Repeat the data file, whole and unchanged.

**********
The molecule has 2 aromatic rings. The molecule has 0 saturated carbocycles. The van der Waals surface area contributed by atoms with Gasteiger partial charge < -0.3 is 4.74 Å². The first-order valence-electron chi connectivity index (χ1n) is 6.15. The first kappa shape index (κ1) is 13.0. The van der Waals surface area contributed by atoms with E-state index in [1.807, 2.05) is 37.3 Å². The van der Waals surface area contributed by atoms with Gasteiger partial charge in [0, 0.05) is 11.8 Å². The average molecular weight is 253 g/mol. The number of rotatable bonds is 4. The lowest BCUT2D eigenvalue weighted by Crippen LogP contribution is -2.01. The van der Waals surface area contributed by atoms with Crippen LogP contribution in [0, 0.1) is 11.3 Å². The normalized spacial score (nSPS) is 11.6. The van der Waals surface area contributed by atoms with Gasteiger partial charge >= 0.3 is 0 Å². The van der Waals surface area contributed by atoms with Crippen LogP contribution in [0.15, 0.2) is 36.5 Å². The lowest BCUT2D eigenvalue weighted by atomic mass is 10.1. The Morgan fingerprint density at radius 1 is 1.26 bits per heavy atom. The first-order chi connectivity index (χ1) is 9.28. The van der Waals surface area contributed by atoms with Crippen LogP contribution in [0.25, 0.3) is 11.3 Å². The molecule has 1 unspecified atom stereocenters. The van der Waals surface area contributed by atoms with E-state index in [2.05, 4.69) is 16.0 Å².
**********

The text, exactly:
The molecule has 2 aromatic rings. The molecule has 0 saturated carbocycles. The van der Waals surface area contributed by atoms with Gasteiger partial charge < -0.3 is 4.74 Å². The first-order valence-electron chi connectivity index (χ1n) is 6.15. The first kappa shape index (κ1) is 13.0. The van der Waals surface area contributed by atoms with E-state index in [1.807, 2.05) is 37.3 Å². The van der Waals surface area contributed by atoms with Gasteiger partial charge in [0, 0.05) is 11.8 Å². The average molecular weight is 253 g/mol. The number of rotatable bonds is 4. The lowest BCUT2D eigenvalue weighted by Crippen LogP contribution is -2.01. The van der Waals surface area contributed by atoms with Crippen LogP contribution in [0, 0.1) is 11.3 Å². The normalized spacial score (nSPS) is 11.6. The van der Waals surface area contributed by atoms with Gasteiger partial charge >= 0.3 is 0 Å². The van der Waals surface area contributed by atoms with Crippen LogP contribution in [0.15, 0.2) is 36.5 Å². The lowest BCUT2D eigenvalue weighted by atomic mass is 10.1. The Morgan fingerprint density at radius 1 is 1.26 bits per heavy atom. The first-order chi connectivity index (χ1) is 9.28. The van der Waals surface area contributed by atoms with Crippen LogP contribution in [0.25, 0.3) is 11.3 Å². The molecule has 1 unspecified atom stereocenters. The van der Waals surface area contributed by atoms with E-state index in [2.05, 4.69) is 16.0 Å².